Literary criticism,Philosophy,Politics

Why Seferis?  

by Akis Gavriilidis

Of all the 20th century poets in the Greek-speaking world, Yorgos/ George Seferis is one of the most commented upon. Probably the most commented upon, if one takes into account also things written about him in his non-poetic capacity (-ies). Almost all the important philologists in Greece, (and probably all in Greek-speaking Cyprus), have written about him, and his poems –and essays- are taught and broadly discussed in education and the public sphere at large. So when someone endeavours to write something, and, what is more, a whole book, about him, one must have found something really original Συνέχεια

Art,national identity,Politics,Postcolonialism

Emperor Ras Tafari in Piraeus: Seferis’s Colonial Anxieties

by Akis Gavriilidis


Seferis’s poem “Leoforos Syngrou II” has received little critical attention.

Works outside the canon often prove a useful lens for an author’s practice.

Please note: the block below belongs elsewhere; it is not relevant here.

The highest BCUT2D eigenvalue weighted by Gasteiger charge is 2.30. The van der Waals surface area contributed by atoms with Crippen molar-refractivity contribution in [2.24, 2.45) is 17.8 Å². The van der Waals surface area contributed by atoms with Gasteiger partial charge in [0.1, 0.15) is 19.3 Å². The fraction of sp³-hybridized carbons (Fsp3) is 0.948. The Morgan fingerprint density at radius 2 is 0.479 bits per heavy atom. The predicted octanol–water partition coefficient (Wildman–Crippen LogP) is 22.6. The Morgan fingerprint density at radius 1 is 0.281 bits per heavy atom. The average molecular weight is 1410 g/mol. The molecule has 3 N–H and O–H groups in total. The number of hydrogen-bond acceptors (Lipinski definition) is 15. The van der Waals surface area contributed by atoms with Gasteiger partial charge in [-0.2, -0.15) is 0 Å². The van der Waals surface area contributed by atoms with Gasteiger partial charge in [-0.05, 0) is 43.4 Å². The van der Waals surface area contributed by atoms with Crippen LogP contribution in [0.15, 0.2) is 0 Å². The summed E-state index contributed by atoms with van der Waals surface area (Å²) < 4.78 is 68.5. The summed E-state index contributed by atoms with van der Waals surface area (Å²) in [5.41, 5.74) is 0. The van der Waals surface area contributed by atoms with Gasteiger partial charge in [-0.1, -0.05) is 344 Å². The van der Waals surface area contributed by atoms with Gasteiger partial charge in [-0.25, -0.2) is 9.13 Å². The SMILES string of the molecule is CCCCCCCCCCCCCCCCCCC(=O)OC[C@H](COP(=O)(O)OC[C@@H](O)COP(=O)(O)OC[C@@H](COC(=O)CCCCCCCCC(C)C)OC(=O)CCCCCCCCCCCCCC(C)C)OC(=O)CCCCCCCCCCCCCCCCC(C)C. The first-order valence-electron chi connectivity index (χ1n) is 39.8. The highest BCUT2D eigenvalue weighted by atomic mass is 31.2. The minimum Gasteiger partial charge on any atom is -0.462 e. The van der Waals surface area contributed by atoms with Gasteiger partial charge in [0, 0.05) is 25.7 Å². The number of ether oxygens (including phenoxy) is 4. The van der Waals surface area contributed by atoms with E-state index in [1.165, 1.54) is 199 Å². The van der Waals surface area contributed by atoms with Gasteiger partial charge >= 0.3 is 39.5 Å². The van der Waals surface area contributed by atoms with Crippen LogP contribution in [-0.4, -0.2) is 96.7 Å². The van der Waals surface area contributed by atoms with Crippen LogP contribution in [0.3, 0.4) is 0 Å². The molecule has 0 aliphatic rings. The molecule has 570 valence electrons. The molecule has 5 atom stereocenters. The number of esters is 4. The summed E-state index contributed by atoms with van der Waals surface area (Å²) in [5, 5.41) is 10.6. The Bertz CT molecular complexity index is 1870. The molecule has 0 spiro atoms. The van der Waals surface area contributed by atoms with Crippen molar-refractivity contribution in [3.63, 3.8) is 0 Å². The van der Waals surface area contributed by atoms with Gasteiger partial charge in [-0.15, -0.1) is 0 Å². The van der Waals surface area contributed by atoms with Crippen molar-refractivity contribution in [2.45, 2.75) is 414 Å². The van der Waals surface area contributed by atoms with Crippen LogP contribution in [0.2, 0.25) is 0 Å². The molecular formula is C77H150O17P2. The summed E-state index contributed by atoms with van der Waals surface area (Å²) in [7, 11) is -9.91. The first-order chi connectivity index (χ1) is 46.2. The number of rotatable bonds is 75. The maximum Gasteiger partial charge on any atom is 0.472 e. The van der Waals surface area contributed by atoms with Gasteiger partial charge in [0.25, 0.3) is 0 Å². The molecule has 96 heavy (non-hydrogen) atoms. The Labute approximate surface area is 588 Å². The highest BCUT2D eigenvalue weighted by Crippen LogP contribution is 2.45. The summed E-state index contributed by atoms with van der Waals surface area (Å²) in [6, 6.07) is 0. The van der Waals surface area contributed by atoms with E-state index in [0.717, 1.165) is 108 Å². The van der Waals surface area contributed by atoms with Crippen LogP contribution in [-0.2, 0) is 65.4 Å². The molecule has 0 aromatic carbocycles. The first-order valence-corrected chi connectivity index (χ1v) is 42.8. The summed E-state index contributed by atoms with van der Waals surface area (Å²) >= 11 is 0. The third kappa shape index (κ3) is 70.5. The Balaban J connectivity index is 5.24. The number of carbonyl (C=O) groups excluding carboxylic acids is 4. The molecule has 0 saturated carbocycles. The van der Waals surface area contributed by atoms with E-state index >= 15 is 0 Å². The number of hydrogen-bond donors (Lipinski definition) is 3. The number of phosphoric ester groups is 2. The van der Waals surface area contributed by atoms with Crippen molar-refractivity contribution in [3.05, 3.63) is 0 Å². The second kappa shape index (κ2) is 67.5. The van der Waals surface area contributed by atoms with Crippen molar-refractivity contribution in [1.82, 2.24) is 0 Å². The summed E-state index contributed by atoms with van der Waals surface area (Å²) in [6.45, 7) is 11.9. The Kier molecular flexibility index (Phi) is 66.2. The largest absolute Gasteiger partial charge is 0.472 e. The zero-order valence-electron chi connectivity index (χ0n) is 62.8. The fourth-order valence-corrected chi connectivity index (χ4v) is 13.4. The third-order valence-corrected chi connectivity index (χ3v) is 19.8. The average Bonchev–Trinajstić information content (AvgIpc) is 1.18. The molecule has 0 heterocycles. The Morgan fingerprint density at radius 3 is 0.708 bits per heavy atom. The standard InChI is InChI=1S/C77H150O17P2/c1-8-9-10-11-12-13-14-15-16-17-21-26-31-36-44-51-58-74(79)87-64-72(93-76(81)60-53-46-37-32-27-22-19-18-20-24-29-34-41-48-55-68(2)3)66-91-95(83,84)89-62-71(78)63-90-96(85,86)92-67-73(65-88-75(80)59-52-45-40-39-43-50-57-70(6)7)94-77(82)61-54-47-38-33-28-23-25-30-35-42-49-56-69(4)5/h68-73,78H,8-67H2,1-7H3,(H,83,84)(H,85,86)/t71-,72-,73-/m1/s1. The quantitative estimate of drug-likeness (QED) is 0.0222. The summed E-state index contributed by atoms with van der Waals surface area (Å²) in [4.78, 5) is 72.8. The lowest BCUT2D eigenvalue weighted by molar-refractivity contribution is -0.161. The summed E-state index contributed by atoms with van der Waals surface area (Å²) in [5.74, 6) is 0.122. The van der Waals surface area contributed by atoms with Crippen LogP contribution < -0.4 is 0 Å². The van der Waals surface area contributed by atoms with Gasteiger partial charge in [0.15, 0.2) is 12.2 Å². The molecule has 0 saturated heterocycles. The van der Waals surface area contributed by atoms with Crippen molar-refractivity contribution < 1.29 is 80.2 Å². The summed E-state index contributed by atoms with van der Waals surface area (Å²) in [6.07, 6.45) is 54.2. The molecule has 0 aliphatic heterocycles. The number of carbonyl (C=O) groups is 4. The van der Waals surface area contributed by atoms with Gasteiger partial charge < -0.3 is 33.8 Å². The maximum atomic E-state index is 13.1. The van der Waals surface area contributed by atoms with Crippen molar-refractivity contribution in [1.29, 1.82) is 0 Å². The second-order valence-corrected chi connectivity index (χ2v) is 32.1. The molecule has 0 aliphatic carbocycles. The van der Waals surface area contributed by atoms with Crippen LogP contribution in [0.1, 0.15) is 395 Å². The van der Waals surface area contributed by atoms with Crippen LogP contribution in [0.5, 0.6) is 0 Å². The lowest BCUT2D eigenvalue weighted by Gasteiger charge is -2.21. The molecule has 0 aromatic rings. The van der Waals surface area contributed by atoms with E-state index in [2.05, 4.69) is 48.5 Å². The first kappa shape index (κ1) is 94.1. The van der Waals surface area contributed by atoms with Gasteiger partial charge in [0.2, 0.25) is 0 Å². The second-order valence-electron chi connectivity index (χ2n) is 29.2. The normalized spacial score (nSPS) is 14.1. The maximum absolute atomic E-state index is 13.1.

This is also the case with this poem, which directly refers to a colonial and racial problematic. Seferis, both as an object of mainstream scholarship and as an icon of Greek pop culture during the last half of the 20th century, has been mainly seen as a champion of “Greekness” –construed as the solitary course of a unique nation through various vicissitudes. The author himself encouraged such a reading. In his work, however, we find evidence that Seferis was attentive to elements undermining this uniqueness, shifting attention to links, cleavages and hierarchizations within both Hellenism and humanity at large. This makes Greekness appear as a product of, and as an instrument for the production of, knowledge about and classification of individuals and ethnic groups, including self-knowledge and self-classification, as well as a technology for profiling and variously claiming and/ or attributing rights to those groups. Our understanding of Seferis’s Hellenism would be incomplete without its colonial and racial dimension.